Informal Faculty Leadership: Spreading Innovative Teaching
There’s a long-standing tradition of informal sharing of pedagogical innovation among K-12 teachers and a whole line of research on this phenomenon, which is known as teacher leadership. The same type of informal faculty leadership exists in higher education as well, but there is very little research on this topic, according to Pete Turner, education faculty member and director of the Teacher Education Institute at Estrella Mountain Community College.
In an effort to better understand informal faculty leadership in higher education, Turner conducted a study that combined faculty surveys and administrator interviews at three Landmark Learning Colleges identified by the League for Innovation in the Community College. “I wanted to find examples of informal faculty leadership. And I wanted to identify administrative practices that helped foster it and move it forward and the factors that impede it,” Turner says.
Turner coined the term “informal faculty leadership.” “It’s informal in that it doesn’t apply to elected or appointed positions. It doesn’t apply to division chairs or faculty senate presidents, although they certainly can practice informal faculty leadership. But what we’re talking about is faculty members spreading innovation to other faculty members. It’s about causing institutional change simply by a faculty member trying out something different, and as it works, spreading the word,” Turner says.
The survey asked faculty members to identify practices of informal faculty leaders and administrative practices and procedures that advance and hinder informal faculty leadership. There were 52 faculty respondents to the survey.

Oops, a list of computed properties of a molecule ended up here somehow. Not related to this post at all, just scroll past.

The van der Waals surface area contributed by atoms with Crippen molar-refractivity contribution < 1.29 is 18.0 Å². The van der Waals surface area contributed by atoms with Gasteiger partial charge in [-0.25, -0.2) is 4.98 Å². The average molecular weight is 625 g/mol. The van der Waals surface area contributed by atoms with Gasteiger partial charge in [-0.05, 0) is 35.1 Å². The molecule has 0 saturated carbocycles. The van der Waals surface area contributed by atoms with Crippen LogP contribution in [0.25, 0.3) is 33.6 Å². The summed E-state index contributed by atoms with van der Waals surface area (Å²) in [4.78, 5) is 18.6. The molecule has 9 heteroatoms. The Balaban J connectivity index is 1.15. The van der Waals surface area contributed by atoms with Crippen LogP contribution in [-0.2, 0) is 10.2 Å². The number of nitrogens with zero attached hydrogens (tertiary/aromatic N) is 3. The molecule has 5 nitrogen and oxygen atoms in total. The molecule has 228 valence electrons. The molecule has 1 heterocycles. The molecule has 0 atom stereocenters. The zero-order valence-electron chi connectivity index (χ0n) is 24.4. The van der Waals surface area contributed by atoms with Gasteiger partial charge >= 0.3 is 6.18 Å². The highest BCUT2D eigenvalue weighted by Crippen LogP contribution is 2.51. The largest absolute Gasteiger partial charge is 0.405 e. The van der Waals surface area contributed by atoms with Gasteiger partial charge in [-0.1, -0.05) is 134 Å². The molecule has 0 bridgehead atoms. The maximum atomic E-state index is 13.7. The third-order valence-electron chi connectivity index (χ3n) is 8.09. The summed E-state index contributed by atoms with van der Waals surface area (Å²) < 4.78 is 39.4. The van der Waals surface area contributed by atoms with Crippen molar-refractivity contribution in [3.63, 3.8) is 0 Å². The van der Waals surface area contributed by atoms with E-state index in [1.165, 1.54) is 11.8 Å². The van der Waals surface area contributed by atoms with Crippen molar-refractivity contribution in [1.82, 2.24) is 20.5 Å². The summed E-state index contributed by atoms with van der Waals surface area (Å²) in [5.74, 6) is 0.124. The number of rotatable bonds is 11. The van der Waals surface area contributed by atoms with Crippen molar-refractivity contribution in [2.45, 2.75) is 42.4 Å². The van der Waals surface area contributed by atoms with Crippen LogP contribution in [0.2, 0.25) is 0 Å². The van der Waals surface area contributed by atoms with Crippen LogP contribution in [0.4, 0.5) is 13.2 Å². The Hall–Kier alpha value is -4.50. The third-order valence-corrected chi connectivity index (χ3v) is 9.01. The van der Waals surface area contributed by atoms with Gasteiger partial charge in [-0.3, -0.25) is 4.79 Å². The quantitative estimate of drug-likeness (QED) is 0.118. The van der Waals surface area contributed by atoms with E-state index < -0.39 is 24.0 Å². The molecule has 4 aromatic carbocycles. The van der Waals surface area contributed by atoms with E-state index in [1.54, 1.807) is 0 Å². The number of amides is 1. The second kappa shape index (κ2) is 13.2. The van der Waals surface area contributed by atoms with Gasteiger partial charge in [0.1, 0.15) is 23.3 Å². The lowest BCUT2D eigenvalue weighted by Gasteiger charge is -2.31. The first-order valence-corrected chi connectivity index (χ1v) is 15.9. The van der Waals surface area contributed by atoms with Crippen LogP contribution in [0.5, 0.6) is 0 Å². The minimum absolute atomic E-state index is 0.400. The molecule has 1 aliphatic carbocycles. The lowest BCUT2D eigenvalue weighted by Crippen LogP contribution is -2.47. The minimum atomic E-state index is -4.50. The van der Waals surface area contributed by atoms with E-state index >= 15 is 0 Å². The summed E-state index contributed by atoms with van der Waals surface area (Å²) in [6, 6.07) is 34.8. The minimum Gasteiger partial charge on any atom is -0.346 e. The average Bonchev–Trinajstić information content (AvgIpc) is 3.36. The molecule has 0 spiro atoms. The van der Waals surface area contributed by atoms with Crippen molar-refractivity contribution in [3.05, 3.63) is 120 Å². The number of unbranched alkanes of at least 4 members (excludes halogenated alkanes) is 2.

Role of the center for teaching and learning
Respondents indicated that a well-managed center for teaching and learning plays a significant role in informal faculty leadership. The center should be centrally located to provide easy access for faculty from across campus.
“The center for teaching and learning is central to informal faculty leadership. It’s not necessarily the place where [innovative pedagogical] ideas are hatched, but they are often shared there. On the administrative side, there was some frustration that not enough faculty members would take advantage of the voluntary activities going on at the CTL. Faculty did not like having professional development imposed on them. They wanted to be able to choose the areas in which they wanted to grow. There’s this conflict between administrators saying, ‘OK, we’ll allow you to choose, but for crying out loud, show up’ and faculty members saying, ‘Don’t impose this on us. Don’t tell us we’ve got to go. Allow us the choice,’” Turner says.
The study also showed that an atmosphere of collaboration is essential to informal faculty leadership. “Every administrator will tell you that they’re for collaboration, but do they model it? Do they, in fact, invite faculty members in as one administrator said [in the study] for ‘courageous conversations’? Are they part of those conversations? Do they have a stake in that? There was one administrator that faculty members at one college mentioned who talked about collaboration and who would get their feedback but would never follow through on it. He acted like he was trying to do the right thing, but when the time came, he didn’t follow through,” Turner says.
Collaboration can help move one faculty member’s innovation and passion from the individual to the institutional level. Two of the three institutions in the study had sharing mechanisms that helped spread good ideas. For example, one campus has an online interface similar to Facebook where faculty post their assessment ideas, and the assessment committee reviews them and identifies the “innovation of the week” and “innovation of the year.” Implementing a website like this requires support from the administration because such an effort requires funding and IT support.